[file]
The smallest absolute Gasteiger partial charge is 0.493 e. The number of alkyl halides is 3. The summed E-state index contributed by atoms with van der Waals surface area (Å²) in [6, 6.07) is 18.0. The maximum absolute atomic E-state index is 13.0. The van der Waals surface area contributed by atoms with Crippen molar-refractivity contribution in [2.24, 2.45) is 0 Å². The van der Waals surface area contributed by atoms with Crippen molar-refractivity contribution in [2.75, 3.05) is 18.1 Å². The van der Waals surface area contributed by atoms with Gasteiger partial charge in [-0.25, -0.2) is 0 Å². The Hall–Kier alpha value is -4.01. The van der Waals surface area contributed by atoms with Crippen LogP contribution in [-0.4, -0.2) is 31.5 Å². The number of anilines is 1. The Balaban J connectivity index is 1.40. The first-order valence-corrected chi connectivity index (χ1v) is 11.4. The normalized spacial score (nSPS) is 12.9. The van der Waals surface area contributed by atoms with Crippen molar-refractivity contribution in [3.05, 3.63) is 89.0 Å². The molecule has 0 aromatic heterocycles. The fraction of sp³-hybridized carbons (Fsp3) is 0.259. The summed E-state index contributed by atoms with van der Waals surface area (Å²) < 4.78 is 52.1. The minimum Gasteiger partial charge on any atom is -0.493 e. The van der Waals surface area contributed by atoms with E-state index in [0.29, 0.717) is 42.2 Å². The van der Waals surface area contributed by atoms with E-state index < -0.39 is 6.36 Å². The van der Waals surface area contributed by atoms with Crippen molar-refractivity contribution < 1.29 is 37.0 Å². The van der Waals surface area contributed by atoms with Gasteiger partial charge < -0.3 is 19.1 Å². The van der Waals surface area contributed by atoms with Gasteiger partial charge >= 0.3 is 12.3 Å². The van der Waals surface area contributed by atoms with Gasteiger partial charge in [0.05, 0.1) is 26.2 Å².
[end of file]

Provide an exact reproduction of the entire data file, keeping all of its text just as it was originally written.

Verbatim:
The smallest absolute Gasteiger partial charge is 0.493 e. The number of alkyl halides is 3. The summed E-state index contributed by atoms with van der Waals surface area (Å²) in [6, 6.07) is 18.0. The maximum absolute atomic E-state index is 13.0. The van der Waals surface area contributed by atoms with Crippen molar-refractivity contribution in [2.24, 2.45) is 0 Å². The van der Waals surface area contributed by atoms with Crippen molar-refractivity contribution in [2.75, 3.05) is 18.1 Å². The van der Waals surface area contributed by atoms with Gasteiger partial charge in [-0.25, -0.2) is 0 Å². The Hall–Kier alpha value is -4.01. The van der Waals surface area contributed by atoms with Crippen LogP contribution in [-0.4, -0.2) is 31.5 Å². The number of anilines is 1. The Balaban J connectivity index is 1.40. The first-order valence-corrected chi connectivity index (χ1v) is 11.4. The normalized spacial score (nSPS) is 12.9. The van der Waals surface area contributed by atoms with Crippen molar-refractivity contribution in [3.05, 3.63) is 89.0 Å². The molecule has 0 aromatic heterocycles. The fraction of sp³-hybridized carbons (Fsp3) is 0.259. The summed E-state index contributed by atoms with van der Waals surface area (Å²) < 4.78 is 52.1. The minimum Gasteiger partial charge on any atom is -0.493 e. The van der Waals surface area contributed by atoms with E-state index in [0.29, 0.717) is 42.2 Å². The van der Waals surface area contributed by atoms with E-state index < -0.39 is 6.36 Å². The van der Waals surface area contributed by atoms with Crippen molar-refractivity contribution < 1.29 is 37.0 Å². The van der Waals surface area contributed by atoms with Gasteiger partial charge < -0.3 is 19.1 Å². The van der Waals surface area contributed by atoms with Gasteiger partial charge >= 0.3 is 12.3 Å². The van der Waals surface area contributed by atoms with Gasteiger partial charge in [0.05, 0.1) is 26.2 Å².